The supply of oxygen to the body tissue is known to belong to the most significant vital functions of a human being. For this reason, oximetric diagnosis modalities nowadays are of great importance in medicine. So-called pulsoximeters are utilized on a routine basis. The diagnostic sensor unit of such pulsoximeters typically comprises two light sources which irradiate red and/or infra-red light of a different wavelength into the body tissue. The light is scattered and partly absorbed in the body tissue. The scattered light is ultimately detected by means of a light sensor in form of a suitable photo cell (photo diode). Commercial pulsoximeters typically utilize light in a wavelength range of 660 nm. Light absorption of oxihaemoglobin and desoxihaemoglobin differs substantially within this range. The intensity of the light detected, scattered by the light sensor varies as a function of the intensity with which the examined body tissue is supplied with blood being rich and/or poor in oxygen. On the other hand, light in a wavelength range of 810 nm is typically applied. This light wavelength lies within the so-called near-infrared spectral range. Light absorption of oxihaemoglobin and desoxihaemoglobin within this spectral range is by and large identical. Moreover, prior art pulsoximeters are capable of generating a plethysmographical signal, i.e. a volume pulse signal which reflects the blood volume that is variable during a heartbeat in the micro-vessel system covered by the pulsoximeter (so-called photoplethysmography). If different light wavelengths are applied in the afore-mentioned spectral ranges, conclusions can be drawn from the different light absorption to the oxygen content in blood (oxygen saturation). Usual pulsoximeters are applied either at the finger tip or at the lobe of a patient's ear. Then the volume pulse signal is generated from the blood perfusion of the microvascular system in these areas of body tissue.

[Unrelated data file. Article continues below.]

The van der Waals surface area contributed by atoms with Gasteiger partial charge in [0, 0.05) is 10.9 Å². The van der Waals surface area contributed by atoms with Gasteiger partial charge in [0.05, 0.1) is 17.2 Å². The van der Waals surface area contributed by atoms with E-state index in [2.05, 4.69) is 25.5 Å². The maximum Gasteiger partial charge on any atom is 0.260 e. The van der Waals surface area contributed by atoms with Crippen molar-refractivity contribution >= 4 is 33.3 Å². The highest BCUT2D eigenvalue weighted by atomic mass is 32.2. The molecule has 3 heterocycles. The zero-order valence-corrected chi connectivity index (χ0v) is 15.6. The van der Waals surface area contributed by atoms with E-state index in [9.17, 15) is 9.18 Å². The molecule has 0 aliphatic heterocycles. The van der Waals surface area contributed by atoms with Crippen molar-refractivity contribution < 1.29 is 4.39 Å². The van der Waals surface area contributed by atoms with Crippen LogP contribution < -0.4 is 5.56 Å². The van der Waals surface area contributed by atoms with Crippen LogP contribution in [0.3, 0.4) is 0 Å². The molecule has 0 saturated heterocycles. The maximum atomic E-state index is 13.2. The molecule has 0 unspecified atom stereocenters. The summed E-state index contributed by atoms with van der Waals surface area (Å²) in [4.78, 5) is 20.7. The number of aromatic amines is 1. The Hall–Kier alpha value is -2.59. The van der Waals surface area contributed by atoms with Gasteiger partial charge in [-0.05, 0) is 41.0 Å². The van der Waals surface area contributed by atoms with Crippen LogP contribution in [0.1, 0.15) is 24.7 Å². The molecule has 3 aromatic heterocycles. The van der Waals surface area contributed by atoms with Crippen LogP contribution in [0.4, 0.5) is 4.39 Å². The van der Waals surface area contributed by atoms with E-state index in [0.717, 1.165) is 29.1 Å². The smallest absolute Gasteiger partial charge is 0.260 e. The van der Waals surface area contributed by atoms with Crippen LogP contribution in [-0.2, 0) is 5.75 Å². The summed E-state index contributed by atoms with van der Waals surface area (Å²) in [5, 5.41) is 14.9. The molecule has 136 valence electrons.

Known from WO 00/69328 A1 is an oximetric diagnosis device that can be utilized with special flexibility. This prior art device is manually operable so that it can be applied at arbitrary measuring points on a human body. The prior art device virtually allows for a systematic scanning of a patient's body. A fixation of the diagnosis device—as done with usual pulsoximeters—can be omitted with the device known from the afore-mentioned printed publication.

Moreover, the afore-mentioned WO 00/69328 A1 addresses the applicability of an oximetric diagnosis device for site-resolved recognition of inflammations, tumors, arteriosclerosis diseases in a patient's body tissue near the skin surface. Diseases of this type cause a change in blood circulation of body tissue. By way of the site-resolved oximetric scanning of a human body, changes in blood circulation suggesting a corresponding disease can be detected and localized with the afore-mentioned device.

The ECG (electrocardiogram) should be the most frequently applied examination modality for diagnosis of cardiovascular diseases. By means of the diagnostic sensor unit of an ECG device, electrical signals are derived with two or more ECG electrodes from the body of a patient to be examined. The ECG thus obtained reflects bioelectrical tensions that occur at a heart during ventricular stimulus conduction and repolarisation. The ECG contains numerous parameters that can be diagnostically evaluated. At the moment of contraction of a cardiac muscle during a heart beat, the ECG shows a clear peak which is also designated as R wave. Furthermore, the ECG contains the so-called P wave which precedes the R wave. The R wave is followed by the so-called T wave. The minimum levels in the ECG immediately before and immediately after the R wave are designated with Q and S, respectively. The parameters being of interest for cardiovascular diagnostics are the duration of the P wave as well as the amplitude of the P wave, the duration of the PQ interval, the duration of the QRS complex, the duration of the QT interval as well as the amplitude of the T wave. Conclusions to the health status of a cardiovascular system can be drawn from both the absolute values of the afore-mentioned parameters and from the ratios of these parameters. Devices and methods for ECG measurement are known, for example, from printed publications U.S. Pat. Nos. 6,331,162 or 4,960,126.